2018 began with a massive spike in interest rates. It was the proverbial big bad wolf for housing markets and for financial markets in general, or so we're told. Refreshingly, the wolf was on vacation in March--rates moderated in a narrow, friendlier range--but now he's back, huffing and puffing.
This old wolf not only gets a bad rap, but he also gets more credit than he deserves. Rate spikes like this are simultaneously feared as a negative indicator for housing and blamed for spooking the stock market. A housing hit seems logical enough. After all, rates affect affordability. But in reality, none of the ups and downs in rates over the past few years have had commensurate impacts on housing numbers.
The following chart shows this week's housing-related data, which consisted of Builder Confidence and the New Residential Construction report (Building Permits and Housing Starts). Granted, these reports cover the month of March, but the lines on the chart also traveled through the big rate spike at the beginning of 2018--not to mention the even bigger example in 2013--without missing a beat. Conclusion: if something is going to derail these trends, it's not rate spikes.
How about the stock market? It was fairly tough to tune-in to financial news this week without seeing the rate spike being blamed for slumping stocks. Rather than bore you with words, I'll just leave the following chart right here (conclusion: stocks didn't care about 3% 10yr Treasury yields in the past, nor did they care about a much bigger rate spike in 2013):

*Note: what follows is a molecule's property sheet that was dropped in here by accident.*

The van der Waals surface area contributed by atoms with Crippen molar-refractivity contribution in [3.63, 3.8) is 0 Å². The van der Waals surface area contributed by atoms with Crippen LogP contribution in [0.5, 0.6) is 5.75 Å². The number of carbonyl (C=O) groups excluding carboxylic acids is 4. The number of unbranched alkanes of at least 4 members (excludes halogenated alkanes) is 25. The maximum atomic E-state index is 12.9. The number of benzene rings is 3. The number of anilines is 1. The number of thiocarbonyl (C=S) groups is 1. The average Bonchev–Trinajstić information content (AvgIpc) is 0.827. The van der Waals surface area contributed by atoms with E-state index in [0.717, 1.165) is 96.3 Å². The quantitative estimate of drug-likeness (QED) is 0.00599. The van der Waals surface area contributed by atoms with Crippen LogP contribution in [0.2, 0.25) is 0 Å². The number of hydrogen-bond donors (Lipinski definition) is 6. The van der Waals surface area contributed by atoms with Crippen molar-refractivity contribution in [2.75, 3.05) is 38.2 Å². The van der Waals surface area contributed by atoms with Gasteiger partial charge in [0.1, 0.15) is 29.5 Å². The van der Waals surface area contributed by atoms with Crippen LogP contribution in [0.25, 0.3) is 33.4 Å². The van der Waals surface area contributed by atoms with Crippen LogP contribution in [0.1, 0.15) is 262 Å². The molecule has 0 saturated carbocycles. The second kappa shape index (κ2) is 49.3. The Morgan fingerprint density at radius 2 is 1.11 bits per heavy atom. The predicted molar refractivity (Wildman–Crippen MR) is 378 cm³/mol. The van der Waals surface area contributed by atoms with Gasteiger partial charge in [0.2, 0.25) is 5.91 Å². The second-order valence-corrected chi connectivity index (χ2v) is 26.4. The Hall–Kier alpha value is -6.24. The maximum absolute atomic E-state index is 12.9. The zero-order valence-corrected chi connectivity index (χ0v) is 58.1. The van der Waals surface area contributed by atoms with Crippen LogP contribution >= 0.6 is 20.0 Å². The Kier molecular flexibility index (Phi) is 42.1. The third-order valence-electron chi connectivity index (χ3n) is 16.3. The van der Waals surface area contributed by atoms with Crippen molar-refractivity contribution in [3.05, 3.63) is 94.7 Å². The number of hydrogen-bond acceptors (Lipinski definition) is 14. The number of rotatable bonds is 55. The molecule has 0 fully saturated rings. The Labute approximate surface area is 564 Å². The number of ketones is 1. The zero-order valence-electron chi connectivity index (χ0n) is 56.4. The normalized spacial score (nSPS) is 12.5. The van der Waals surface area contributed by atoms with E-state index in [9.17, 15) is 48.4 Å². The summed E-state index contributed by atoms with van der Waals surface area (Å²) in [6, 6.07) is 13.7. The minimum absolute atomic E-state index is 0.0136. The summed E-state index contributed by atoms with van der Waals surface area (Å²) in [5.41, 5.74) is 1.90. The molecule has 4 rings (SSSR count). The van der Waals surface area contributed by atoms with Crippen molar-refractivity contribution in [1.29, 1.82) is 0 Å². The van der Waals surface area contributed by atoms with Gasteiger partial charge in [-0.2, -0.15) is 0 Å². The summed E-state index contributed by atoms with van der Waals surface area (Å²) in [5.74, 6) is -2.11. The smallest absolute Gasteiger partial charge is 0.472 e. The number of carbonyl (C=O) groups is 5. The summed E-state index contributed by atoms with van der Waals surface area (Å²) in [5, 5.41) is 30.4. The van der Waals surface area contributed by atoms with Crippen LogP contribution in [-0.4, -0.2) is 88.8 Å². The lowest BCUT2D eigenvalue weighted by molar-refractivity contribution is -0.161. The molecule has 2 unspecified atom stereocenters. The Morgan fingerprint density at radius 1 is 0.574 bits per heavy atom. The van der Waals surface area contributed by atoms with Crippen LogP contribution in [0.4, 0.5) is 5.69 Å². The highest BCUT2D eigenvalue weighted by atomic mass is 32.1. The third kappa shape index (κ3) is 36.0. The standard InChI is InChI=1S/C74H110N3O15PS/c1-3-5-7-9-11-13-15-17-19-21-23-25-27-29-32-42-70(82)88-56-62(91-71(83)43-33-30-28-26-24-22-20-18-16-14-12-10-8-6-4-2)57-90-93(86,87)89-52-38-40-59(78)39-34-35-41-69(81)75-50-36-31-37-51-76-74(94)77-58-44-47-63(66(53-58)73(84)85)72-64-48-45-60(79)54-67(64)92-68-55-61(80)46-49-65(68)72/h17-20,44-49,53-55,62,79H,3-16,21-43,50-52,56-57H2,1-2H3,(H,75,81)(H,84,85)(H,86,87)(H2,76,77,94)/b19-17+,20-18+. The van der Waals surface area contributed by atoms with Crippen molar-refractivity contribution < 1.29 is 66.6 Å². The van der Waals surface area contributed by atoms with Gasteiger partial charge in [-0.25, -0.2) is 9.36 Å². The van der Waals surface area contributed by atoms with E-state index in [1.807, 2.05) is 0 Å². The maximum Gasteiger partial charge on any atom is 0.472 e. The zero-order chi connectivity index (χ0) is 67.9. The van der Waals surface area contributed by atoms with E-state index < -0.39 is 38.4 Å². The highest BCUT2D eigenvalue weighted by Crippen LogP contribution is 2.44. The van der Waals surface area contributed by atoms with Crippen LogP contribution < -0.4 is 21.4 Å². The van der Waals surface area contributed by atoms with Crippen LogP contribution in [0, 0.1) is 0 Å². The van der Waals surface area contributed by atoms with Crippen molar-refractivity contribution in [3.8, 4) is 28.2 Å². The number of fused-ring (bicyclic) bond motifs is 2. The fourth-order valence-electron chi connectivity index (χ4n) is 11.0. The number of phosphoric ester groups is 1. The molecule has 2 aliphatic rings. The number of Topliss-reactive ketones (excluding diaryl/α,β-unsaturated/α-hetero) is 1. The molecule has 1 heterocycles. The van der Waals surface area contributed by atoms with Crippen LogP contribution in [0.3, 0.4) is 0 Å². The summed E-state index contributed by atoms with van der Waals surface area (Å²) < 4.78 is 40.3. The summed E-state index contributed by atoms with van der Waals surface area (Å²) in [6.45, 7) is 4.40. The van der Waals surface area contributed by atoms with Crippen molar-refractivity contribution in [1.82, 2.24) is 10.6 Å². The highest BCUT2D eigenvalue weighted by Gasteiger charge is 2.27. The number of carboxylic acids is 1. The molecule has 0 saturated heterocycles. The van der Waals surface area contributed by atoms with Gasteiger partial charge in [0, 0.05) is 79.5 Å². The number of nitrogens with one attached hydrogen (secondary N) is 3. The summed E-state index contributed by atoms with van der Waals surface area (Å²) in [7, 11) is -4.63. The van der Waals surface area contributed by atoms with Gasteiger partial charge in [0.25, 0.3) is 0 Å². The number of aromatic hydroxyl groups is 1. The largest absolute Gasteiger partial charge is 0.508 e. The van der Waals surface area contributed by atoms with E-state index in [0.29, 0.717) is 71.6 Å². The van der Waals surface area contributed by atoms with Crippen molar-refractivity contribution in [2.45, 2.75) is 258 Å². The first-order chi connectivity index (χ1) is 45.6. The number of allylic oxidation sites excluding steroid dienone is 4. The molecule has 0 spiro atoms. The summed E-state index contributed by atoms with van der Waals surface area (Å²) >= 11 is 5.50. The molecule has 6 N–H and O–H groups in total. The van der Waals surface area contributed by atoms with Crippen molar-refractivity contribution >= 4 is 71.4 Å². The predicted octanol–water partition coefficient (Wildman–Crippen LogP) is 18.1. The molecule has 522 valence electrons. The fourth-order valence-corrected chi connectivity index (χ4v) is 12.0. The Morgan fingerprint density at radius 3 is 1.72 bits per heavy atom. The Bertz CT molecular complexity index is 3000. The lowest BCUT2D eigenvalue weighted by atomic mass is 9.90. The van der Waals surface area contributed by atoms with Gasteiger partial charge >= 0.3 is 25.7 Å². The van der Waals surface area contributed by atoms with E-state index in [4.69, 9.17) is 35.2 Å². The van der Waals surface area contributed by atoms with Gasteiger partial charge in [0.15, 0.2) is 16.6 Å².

So if it's not the rate spike, what's up with investors selling stocks and bonds at the same time? Before addressing that, it's worth remembering that, although stocks fell at the end of the week, they managed to hit the best weekly closing levels since before Trump's tariff announcement in March. But one could still argue that Friday's sharper stock losses were the result of the rate spike.
In light of the strong correlation seen in recent weeks, this was indeed an odd dynamic, but it could be largely explained by tax season. Consider the extra cash streaming into the hands of fund managers as a result of the tax deadline for retirement account funding. In the following chart, it looks like this may have given stocks a boost and delayed the rate spike (more buyers = blue line can stay lower). Stocks then moved lower after the tax deadline passed.
In addition to potential market complications from tax season, we also heard from several Fed officials this week. The general tone was that the Fed Funds Rate was well on its way to 3% (or close to it) and that monetary policy would be increasingly restrictive in the coming years. One Fed Governor (Brainard) even mentioned asset price imbalances and leverage in the context of "cyclical pressures."
In other words, she was saying what many pundits have been debating: this economic expansion is getting old. And while we're often reminded that expansions don't die of old age, it's another matter if warning signs (like leverage and asset price imbalances) begin to increase. Brainard's comment happens to be in line with research from several economists who've recently noted a growing collection of "warning signs."
There's always a massive amount of uncertainty about what the next shift in any economic cycle might look like when we're still in the economic cycle in question! But if stocks were to lose enough ground--and especially if a new political regime were to reverse some of the government borrowing trends associated with the tax bill--the bond market would likely have enough support for rates to turn a corner and head lower in a meaningful way.